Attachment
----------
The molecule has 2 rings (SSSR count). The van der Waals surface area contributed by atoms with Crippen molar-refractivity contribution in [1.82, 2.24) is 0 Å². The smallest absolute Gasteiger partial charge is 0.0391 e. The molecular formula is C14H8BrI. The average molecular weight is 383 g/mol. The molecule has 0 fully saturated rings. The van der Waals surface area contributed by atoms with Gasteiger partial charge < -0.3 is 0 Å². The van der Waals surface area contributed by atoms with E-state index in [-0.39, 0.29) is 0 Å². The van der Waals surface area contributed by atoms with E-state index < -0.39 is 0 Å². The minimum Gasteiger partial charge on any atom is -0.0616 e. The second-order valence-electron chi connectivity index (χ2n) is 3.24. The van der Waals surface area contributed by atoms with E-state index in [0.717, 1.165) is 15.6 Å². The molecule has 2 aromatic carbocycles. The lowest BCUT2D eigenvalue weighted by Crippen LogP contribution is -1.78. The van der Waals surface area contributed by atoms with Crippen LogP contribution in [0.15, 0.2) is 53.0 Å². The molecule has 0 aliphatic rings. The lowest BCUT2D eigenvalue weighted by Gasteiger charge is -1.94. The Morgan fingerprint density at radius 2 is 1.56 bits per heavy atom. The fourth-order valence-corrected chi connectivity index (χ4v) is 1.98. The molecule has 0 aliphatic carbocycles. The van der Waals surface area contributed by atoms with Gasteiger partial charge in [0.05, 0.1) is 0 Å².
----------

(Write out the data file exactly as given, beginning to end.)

The molecule has 2 rings (SSSR count). The van der Waals surface area contributed by atoms with Crippen molar-refractivity contribution in [1.82, 2.24) is 0 Å². The smallest absolute Gasteiger partial charge is 0.0391 e. The molecular formula is C14H8BrI. The average molecular weight is 383 g/mol. The molecule has 0 fully saturated rings. The van der Waals surface area contributed by atoms with Gasteiger partial charge < -0.3 is 0 Å². The van der Waals surface area contributed by atoms with E-state index in [-0.39, 0.29) is 0 Å². The van der Waals surface area contributed by atoms with E-state index < -0.39 is 0 Å². The minimum Gasteiger partial charge on any atom is -0.0616 e. The second-order valence-electron chi connectivity index (χ2n) is 3.24. The van der Waals surface area contributed by atoms with E-state index in [0.717, 1.165) is 15.6 Å². The molecule has 2 aromatic carbocycles. The lowest BCUT2D eigenvalue weighted by Crippen LogP contribution is -1.78. The van der Waals surface area contributed by atoms with Crippen LogP contribution in [0.15, 0.2) is 53.0 Å². The molecule has 0 aliphatic rings. The lowest BCUT2D eigenvalue weighted by Gasteiger charge is -1.94. The Morgan fingerprint density at radius 2 is 1.56 bits per heavy atom. The fourth-order valence-corrected chi connectivity index (χ4v) is 1.98. The molecule has 0 aliphatic carbocycles. The van der Waals surface area contributed by atoms with Gasteiger partial charge in [0.05, 0.1) is 0 Å².